May 29, 2008
History plays a role in Festival selections
"This is a special year for us, and we want people to learn something about Israel through one of the most powerful and touching mediums in existence -- film," said Fenigstein, a former rock musician and actor who founded the Israel Film Festival in 1982 while a student at the Boston College of Music.
In "Children of the Sun," best documentary winner at the 2007 Jerusalem Film Festival, director Ran Tal examines the lives of the children on the first kibbutzim in Israel. Born to hopeful, idealistic parents, they have been nicknamed Children of the Sun since they were part of the utopian experiment known as the "Sun of Nations Revolution" in Israel. Destined to become the "new man" -- a hard-working individual free of capitalist vices who preferred the common good and a life of equality to individual aspirations -- these children were educated in a system that replaced the traditional family with a collective one. Raised by nannies with the other kibbutz children, they were separated from their parents in unnatural conditions and taught to sacrifice the "I" in favor of the "we."
"Children of the Sun" includes more than 80 amateur films shot at the kibbutzim between 1930 and 1970 that are woven together and narrated with recordings and conversations between Tal, who was raised on a kibbutz, and his family members and friends.
"I was trying to look at the kibbutz without making a judgment about the bottom line," he said. "It's not about whether the experiment was good or bad. It questions the ideology, but I see it as an aesthetic, emotional film rather than a strictly educational one."
In "I'm a Civil War," taken from the title of one of the Israel Prize Winner Chaim Gouri's books of poetry, director Omri Lior explores the life and work of one of Israel's most celebrated living authors. Born in Tel Aviv in 1923, Gouri left home to live on a kibbutz at the age of 15 and later became a member of the Palmach.
"This film gives a cross-section of Israel's history over the last 60 years through the eyes of Gouri. It starts with his childhood in Tel Aviv and moves into his youth on the kibbutz and then his experiences in the '30s and '40s in the Palmach and later, the Six-Day War," Lior said.
Although Gouri does read several excerpts and discusses the influences on his work, Lior says that the film is not about his poetry. Rather, it's about the life that created that poetry.
"This is a rather nostalgic look at Israel, at the way people saw themselves and how they identified with the state," he said.
Today, the 84-year-old Gouri still feels conflicted by the political and social reality in Israel today. As he stands on the northern border near Mettula with his beloved wife, Gouri says, "Everything has changed and the feeling of hatred and being under siege continues and the land continues to bleed."
"Ben-Gurion Remembers," which was filmed in 1972 by Simon Hesera, is one of the older documentaries at the festival this year. Filmed for Israel's 25th birthday, it includes scenes with the young Ariel Sharon, Abba Eben and Golda Meir.
"It opened in Israel over the Yom Kippur War so no one went to see it," Fenigstein said. "It shows Ben-Gurion as a young man and explores his role in the creation of the Jewish state."
"Rabin-Peres: Everything Is Personal" (2007) is also a look at the history of the state through the personal relationship of Yitzhak Rabin and Shimon Peres. These two well-known politicians were members of the same party and often shared opinions and views, but their feuds and political battles were legendary. Rabin was a native-born sabra, and Peres represented the new immigrant. Their relationship illuminates many of the decisive moments in Israeli politics since its foundation in 1948.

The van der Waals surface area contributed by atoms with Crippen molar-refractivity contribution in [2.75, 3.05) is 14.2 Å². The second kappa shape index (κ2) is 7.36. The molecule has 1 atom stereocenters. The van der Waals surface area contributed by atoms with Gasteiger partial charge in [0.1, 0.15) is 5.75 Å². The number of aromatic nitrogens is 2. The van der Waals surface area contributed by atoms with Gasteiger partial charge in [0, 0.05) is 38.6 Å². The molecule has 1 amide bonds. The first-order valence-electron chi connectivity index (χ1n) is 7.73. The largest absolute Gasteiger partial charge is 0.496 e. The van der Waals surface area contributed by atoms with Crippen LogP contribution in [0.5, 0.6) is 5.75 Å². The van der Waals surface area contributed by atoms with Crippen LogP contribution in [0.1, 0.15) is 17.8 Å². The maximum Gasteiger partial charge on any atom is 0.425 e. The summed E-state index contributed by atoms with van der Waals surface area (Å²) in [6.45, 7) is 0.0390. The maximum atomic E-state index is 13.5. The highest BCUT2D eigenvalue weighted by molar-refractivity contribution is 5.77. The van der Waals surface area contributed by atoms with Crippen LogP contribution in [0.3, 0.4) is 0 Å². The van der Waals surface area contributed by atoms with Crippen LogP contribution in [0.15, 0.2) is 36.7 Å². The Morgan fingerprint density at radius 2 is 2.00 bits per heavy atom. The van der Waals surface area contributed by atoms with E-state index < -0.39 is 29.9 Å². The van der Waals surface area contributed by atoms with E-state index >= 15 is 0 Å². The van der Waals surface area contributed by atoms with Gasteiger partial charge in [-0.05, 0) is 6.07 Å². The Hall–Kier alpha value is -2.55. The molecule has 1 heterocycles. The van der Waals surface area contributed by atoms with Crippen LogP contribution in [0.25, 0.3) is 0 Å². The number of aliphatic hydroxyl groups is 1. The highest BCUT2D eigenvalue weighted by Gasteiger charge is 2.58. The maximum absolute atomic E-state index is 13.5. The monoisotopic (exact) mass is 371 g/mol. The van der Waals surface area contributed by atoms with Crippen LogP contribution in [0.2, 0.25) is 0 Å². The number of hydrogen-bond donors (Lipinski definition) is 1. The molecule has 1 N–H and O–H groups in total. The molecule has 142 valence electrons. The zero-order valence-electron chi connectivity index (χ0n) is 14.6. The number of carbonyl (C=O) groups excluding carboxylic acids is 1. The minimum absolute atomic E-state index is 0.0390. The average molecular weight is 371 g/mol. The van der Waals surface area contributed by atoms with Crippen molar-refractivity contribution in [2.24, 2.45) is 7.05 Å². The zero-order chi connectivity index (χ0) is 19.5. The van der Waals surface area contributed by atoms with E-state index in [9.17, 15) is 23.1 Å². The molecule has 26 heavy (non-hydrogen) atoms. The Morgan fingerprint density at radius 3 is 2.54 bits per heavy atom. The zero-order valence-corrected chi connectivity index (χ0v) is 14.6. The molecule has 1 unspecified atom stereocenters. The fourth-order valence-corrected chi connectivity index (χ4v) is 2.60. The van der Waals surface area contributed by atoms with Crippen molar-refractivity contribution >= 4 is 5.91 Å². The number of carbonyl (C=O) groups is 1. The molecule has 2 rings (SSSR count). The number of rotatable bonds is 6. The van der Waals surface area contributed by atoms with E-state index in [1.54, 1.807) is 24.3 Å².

In "The Mystery of Aris San" and "Waiting for Godik," a piece of Israel's history is explored through the personal lives of two very different men in the entertainment industry.
"The Mystery of Aris San" explores the life of a non-Jewish Greek singer who came to Israel in 1957 and became a superstar. In the 1960s, San was friends with Israel Defense Forces commanders and politicians and had affairs with famous actresses and singers. His songs, "Sigal" and "Boom Pam" were giant hits, and his forbidden love affair with Aliza Azikri was the talk of every gossip column. Suddenly, rumors that he was a spy and involved in violent domestic disputes began to circulate. He left for the United States, where he opened a New York nightclub and befriended stars like Anthony Quinn, Telly Savalas and Harry Belafonte. At the end of his life, he met a mysterious end in Budapest. The film, shot in Israel, Greece, the United States and Hungary, exposes the man behind the artificial wig, huge glasses and white suits and presents an interesting look at the glitzy world of 1960s stardom in Israel.
"Waiting for Godik" is a musical documentary that portrays the rise and fall of legendary producer Giora Godik. Through his personal successes and failures, a bygone historical era in Tel Aviv is also exposed. Godik partially accomplished his dream of bringing the American musical theater to Israel in the 1960s, including "My Fair Lady" and "Fiddler on the Roof." But his crash was as dramatic as his rise to stardom, fleeing Tel Aviv for Germany on the eve of his final premiere. There he sold hot dogs for a living at the central railway in Frankfurt and always believed that he would one day return to his former position as the "King of Israeli Musicals."
The film combines contemporary interviews with his widow, children, and the writers, actors and singers who performed in Tel Aviv and Yaffo, and includes original footage from the musicals Godik produced.